Woman of the Green Glade
The Story of an Ojibway Woman on the Great Lakes Frontier
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|Format: ||Paperback / softback, 130 pages, New title Edition|
|Other Information: ||b/w illus & maps|
|Published In: ||United States, 01 January 2000|
This is the story of Ozhaguscodaywayquay, daughter of the Ojibway chief Waubojeeg. Ozhaguscodaywayquay -- the Woman of the Green Glade -- lived in northern Wisconsin until she married the fur trader John Johnston in 1792. After they married, the couple moved to Sault Sainte Marie, Michigan, where they settled and raised a family while John operated a major trading post at what was perhaps the most important crossroads in the upper Great lakes region. The influence of the Johnston's and their children was felt throughout the upper Great Lakes, in both the United States and Canada, and the legacy of Ozhaguscodaywayquay is truly monumental. One of the Johnston's daughters married Henry Rowe Schoolcraft -- explorer, Indian agent, teacher, politician, and ehtnographer. Ozhaguscodaywayquay became one of Schoolcraft's major sources of information about Ojibway culture. In turn, it was Schoolcraft's ethnography that provided much information used by Henry Wadsworth Longfellow in his epic poem The Song of Hiawatha.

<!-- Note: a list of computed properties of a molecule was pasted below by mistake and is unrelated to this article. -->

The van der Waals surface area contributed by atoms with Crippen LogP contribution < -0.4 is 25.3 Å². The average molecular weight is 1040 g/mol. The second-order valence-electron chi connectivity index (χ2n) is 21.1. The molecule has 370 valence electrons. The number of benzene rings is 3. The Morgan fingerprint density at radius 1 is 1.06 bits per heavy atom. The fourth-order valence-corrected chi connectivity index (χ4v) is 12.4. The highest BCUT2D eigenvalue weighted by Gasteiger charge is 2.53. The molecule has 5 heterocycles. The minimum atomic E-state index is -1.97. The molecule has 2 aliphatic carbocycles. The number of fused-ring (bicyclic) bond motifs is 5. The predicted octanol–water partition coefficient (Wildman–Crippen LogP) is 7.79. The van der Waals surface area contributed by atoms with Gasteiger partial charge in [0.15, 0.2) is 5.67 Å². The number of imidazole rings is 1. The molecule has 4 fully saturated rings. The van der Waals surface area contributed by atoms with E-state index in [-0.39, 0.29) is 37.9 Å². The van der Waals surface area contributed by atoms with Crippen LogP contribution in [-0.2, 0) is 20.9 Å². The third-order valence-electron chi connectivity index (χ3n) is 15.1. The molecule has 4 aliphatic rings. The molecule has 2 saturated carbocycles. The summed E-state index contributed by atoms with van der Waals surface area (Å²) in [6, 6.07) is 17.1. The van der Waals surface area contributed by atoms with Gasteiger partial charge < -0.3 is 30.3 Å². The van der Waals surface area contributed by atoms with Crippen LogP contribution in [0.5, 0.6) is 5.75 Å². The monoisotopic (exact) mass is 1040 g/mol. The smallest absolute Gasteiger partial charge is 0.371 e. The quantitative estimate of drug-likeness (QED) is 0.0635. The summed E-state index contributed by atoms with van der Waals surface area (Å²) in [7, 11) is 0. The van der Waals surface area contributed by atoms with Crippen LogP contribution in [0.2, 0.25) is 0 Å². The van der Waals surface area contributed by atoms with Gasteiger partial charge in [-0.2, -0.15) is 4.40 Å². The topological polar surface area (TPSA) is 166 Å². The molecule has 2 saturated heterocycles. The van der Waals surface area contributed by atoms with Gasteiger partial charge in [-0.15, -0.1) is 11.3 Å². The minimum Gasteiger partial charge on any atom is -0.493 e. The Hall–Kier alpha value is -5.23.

About the Author
Virginia Soetebier was born in Ironwood, Michigan, 20 miles from Lake Superior. She has written "Woman of the Green Glade" to call attention to the little known role of this influential Ojibway woman in the history of the upper Great Lakes region.
McDonald & Woodward Publishing Company, US|
22.86 x 15.24 x 0.86 centimetres (0.21 kg)|
15+ years |